The federal government already has loads of policies that promote wealth accumulation.    Think of the home mortgage deduction, the favorable taxation of capital gains, and tax breaks for contributions to retirement or college savings plans.  But these policies, which collectively total  hundreds of billions of dollars in subsidies, are not targeted to those at the lower end of the income distribution; over 90 percent of these subsidies to wealth building go to those in the top half of the income distribution.   Not surprisingly, these citizens already own over 95 percent of the nation’s wealth.   Current subsidies thus encourage wealth accumulation among the wrong people.


We know from demonstration projects that given the right support, those with even very low income can and do save.  Through tax credits and other forms of government subsidies, it is possible to get low to moderate income households to build up assets.   By doing so during their working life, citizens gain the ability to plan, respond to emergencies, and pass on opportunities to their descendants – in addition to retiring with greater income security.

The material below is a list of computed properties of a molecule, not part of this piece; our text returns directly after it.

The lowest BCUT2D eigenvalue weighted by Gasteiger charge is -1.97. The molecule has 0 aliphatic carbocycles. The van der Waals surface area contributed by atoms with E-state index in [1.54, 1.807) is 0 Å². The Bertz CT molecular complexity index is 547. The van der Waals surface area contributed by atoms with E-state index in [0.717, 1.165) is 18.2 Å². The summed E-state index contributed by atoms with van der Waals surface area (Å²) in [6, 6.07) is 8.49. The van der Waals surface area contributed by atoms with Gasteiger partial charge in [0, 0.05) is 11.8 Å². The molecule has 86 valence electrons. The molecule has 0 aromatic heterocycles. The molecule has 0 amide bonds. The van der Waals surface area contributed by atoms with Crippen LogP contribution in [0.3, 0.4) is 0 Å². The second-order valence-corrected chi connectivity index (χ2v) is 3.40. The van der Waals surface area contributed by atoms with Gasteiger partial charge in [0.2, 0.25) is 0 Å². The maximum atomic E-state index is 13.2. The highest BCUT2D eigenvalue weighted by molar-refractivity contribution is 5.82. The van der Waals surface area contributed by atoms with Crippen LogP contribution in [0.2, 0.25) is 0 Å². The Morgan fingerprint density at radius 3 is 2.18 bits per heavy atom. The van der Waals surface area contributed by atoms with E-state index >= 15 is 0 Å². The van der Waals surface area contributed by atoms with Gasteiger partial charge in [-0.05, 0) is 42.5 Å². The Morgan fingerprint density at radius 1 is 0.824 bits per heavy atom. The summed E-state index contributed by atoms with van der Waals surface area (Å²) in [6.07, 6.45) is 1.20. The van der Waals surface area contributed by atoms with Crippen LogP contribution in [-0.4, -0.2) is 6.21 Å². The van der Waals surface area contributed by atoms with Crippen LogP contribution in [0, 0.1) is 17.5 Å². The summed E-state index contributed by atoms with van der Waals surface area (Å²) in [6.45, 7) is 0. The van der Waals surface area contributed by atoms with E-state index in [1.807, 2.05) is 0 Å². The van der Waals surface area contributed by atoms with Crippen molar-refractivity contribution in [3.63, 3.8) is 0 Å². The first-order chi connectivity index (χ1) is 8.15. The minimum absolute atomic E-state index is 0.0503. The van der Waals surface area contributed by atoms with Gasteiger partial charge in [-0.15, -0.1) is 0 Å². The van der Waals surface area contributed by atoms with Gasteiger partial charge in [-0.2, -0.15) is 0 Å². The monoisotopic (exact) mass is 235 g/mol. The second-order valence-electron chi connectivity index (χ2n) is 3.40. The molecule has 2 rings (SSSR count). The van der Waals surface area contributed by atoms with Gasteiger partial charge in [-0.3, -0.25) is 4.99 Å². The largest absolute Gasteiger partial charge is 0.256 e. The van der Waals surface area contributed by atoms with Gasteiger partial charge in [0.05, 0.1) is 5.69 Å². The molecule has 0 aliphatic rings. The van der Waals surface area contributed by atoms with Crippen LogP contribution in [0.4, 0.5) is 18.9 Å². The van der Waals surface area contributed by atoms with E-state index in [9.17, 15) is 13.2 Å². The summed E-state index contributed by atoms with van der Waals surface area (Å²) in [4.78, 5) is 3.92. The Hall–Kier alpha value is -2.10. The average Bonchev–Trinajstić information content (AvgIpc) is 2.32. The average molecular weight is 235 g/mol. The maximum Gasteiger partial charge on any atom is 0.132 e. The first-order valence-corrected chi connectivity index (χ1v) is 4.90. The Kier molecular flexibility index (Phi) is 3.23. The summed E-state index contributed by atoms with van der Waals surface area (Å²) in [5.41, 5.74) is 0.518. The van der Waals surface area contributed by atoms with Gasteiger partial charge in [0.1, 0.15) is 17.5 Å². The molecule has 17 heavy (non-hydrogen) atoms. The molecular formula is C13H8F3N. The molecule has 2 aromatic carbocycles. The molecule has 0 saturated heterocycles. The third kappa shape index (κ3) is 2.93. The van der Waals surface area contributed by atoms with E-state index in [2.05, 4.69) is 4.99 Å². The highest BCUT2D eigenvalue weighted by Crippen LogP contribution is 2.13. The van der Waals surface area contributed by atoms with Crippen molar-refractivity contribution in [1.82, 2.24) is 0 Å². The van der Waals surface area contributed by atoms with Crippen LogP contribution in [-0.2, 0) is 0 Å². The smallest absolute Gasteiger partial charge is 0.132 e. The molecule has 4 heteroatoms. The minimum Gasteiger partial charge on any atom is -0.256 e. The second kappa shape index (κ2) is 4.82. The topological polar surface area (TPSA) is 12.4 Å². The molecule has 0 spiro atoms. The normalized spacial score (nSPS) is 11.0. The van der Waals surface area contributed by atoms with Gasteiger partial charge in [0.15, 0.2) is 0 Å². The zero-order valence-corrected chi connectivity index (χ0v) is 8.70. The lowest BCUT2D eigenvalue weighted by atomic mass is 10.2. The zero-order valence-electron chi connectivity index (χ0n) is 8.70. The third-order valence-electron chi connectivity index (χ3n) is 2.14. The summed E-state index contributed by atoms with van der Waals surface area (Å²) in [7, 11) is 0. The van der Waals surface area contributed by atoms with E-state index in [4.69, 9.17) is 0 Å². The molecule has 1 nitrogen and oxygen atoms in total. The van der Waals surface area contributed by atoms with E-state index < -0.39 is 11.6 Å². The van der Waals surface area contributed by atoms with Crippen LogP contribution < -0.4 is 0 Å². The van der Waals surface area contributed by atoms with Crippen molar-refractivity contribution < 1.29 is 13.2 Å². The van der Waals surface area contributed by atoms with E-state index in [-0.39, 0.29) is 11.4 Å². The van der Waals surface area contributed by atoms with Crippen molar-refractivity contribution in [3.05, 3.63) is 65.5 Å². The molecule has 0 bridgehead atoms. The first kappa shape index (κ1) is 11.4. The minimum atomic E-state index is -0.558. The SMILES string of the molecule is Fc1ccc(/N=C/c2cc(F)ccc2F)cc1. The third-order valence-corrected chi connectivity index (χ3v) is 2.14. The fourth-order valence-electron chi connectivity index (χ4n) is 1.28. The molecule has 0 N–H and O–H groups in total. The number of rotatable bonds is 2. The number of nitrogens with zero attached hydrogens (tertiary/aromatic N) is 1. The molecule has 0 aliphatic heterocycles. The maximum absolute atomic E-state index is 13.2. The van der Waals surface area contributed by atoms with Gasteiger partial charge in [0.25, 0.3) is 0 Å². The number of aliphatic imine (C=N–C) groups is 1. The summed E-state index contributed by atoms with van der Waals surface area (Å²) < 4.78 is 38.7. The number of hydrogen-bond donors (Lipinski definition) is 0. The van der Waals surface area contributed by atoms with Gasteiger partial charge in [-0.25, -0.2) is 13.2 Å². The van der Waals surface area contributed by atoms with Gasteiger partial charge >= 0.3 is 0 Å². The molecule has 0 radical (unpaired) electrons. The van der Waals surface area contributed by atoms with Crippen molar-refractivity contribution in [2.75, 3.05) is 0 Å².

Promoting saving among poorer citizens is an idea that all Scrooges should like.

Trust-fund debate clouds real issues

Published in The News Tribune, March 27, 2005

Much of the rhetoric about the threatened failure of Social Security is designed to alarm rather than inform, and detracts from the real issues that we should be discussing. This tactic is most evident in the claim, such as made by Krauthammer (TNT, 3-18), that the Social Security trust fund is fictitious.

The trust fund is Social Security’s “rainy day” account. It has been accumulating funds since around 1983, when Social Security tax revenue started exceeding its payments.

The purpose of this trust fund is to help pay pension and disability checks when tax revenues fall below payouts – currently anticipated to occur in 2018. Continue reading